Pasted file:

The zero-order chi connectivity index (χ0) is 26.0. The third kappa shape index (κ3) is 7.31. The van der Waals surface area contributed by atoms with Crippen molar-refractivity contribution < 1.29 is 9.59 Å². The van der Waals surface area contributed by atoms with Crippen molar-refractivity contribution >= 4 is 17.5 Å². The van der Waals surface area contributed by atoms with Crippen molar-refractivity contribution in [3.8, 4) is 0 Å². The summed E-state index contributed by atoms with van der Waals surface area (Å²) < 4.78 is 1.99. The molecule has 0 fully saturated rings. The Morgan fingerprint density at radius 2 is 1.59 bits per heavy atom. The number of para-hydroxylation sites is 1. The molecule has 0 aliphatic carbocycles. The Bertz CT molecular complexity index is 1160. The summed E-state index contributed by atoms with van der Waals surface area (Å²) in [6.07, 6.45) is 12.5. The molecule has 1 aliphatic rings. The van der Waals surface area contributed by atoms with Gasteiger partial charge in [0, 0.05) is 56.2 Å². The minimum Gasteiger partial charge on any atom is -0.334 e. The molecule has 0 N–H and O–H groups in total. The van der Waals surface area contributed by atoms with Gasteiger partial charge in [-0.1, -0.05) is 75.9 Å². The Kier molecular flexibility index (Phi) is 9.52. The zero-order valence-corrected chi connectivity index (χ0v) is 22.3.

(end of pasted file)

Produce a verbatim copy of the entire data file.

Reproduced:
The zero-order chi connectivity index (χ0) is 26.0. The third kappa shape index (κ3) is 7.31. The van der Waals surface area contributed by atoms with Crippen molar-refractivity contribution < 1.29 is 9.59 Å². The van der Waals surface area contributed by atoms with Crippen molar-refractivity contribution >= 4 is 17.5 Å². The van der Waals surface area contributed by atoms with Crippen molar-refractivity contribution in [3.8, 4) is 0 Å². The summed E-state index contributed by atoms with van der Waals surface area (Å²) < 4.78 is 1.99. The molecule has 0 fully saturated rings. The Morgan fingerprint density at radius 2 is 1.59 bits per heavy atom. The number of para-hydroxylation sites is 1. The molecule has 0 aliphatic carbocycles. The Bertz CT molecular complexity index is 1160. The summed E-state index contributed by atoms with van der Waals surface area (Å²) in [6.07, 6.45) is 12.5. The molecule has 1 aliphatic rings. The van der Waals surface area contributed by atoms with Gasteiger partial charge in [0, 0.05) is 56.2 Å². The minimum Gasteiger partial charge on any atom is -0.334 e. The molecule has 0 N–H and O–H groups in total. The van der Waals surface area contributed by atoms with Gasteiger partial charge in [-0.1, -0.05) is 75.9 Å². The Kier molecular flexibility index (Phi) is 9.52. The zero-order valence-corrected chi connectivity index (χ0v) is 22.3.